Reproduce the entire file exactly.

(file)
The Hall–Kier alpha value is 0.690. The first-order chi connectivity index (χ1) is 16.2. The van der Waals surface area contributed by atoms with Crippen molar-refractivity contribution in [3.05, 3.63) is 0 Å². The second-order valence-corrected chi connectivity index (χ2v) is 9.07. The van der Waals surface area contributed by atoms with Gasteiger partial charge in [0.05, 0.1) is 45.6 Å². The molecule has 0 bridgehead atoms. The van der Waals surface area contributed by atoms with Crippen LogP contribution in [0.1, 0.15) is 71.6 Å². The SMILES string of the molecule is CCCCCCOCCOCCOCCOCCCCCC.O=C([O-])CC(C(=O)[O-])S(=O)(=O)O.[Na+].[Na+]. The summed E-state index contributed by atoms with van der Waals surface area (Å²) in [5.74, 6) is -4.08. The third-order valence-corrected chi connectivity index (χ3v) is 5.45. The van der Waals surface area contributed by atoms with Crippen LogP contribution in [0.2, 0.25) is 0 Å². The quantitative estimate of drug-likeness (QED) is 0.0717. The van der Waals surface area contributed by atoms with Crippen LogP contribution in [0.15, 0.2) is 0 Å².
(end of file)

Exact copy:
The Hall–Kier alpha value is 0.690. The first-order chi connectivity index (χ1) is 16.2. The van der Waals surface area contributed by atoms with Crippen molar-refractivity contribution in [3.05, 3.63) is 0 Å². The second-order valence-corrected chi connectivity index (χ2v) is 9.07. The van der Waals surface area contributed by atoms with Gasteiger partial charge in [0.05, 0.1) is 45.6 Å². The molecule has 0 bridgehead atoms. The van der Waals surface area contributed by atoms with Crippen LogP contribution in [0.1, 0.15) is 71.6 Å². The SMILES string of the molecule is CCCCCCOCCOCCOCCOCCCCCC.O=C([O-])CC(C(=O)[O-])S(=O)(=O)O.[Na+].[Na+]. The summed E-state index contributed by atoms with van der Waals surface area (Å²) in [5.74, 6) is -4.08. The third-order valence-corrected chi connectivity index (χ3v) is 5.45. The van der Waals surface area contributed by atoms with Crippen LogP contribution in [0.2, 0.25) is 0 Å². The quantitative estimate of drug-likeness (QED) is 0.0717. The van der Waals surface area contributed by atoms with Crippen LogP contribution in [0.15, 0.2) is 0 Å².